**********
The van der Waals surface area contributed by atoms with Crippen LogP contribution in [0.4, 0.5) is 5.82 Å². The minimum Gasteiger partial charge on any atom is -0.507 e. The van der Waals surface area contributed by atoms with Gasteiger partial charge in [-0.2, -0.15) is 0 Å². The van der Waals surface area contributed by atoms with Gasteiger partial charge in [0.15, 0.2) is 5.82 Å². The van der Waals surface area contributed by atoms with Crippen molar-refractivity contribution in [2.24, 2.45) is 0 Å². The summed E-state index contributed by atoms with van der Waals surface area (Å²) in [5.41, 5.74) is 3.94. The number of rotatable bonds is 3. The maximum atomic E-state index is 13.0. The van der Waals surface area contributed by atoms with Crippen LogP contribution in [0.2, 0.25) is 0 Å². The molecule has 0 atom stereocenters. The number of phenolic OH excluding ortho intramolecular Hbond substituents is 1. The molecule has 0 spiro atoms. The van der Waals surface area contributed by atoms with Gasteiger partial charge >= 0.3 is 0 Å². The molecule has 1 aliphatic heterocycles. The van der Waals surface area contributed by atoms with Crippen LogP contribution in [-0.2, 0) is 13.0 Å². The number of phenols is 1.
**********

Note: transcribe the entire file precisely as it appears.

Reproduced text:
The van der Waals surface area contributed by atoms with Crippen LogP contribution in [0.4, 0.5) is 5.82 Å². The minimum Gasteiger partial charge on any atom is -0.507 e. The van der Waals surface area contributed by atoms with Gasteiger partial charge in [-0.2, -0.15) is 0 Å². The van der Waals surface area contributed by atoms with Gasteiger partial charge in [0.15, 0.2) is 5.82 Å². The van der Waals surface area contributed by atoms with Crippen molar-refractivity contribution in [2.24, 2.45) is 0 Å². The summed E-state index contributed by atoms with van der Waals surface area (Å²) in [5.41, 5.74) is 3.94. The number of rotatable bonds is 3. The maximum atomic E-state index is 13.0. The van der Waals surface area contributed by atoms with Crippen LogP contribution in [0.2, 0.25) is 0 Å². The molecule has 0 atom stereocenters. The number of phenolic OH excluding ortho intramolecular Hbond substituents is 1. The molecule has 0 spiro atoms. The van der Waals surface area contributed by atoms with Gasteiger partial charge >= 0.3 is 0 Å². The molecule has 1 aliphatic heterocycles. The van der Waals surface area contributed by atoms with Crippen LogP contribution in [-0.2, 0) is 13.0 Å². The number of phenols is 1.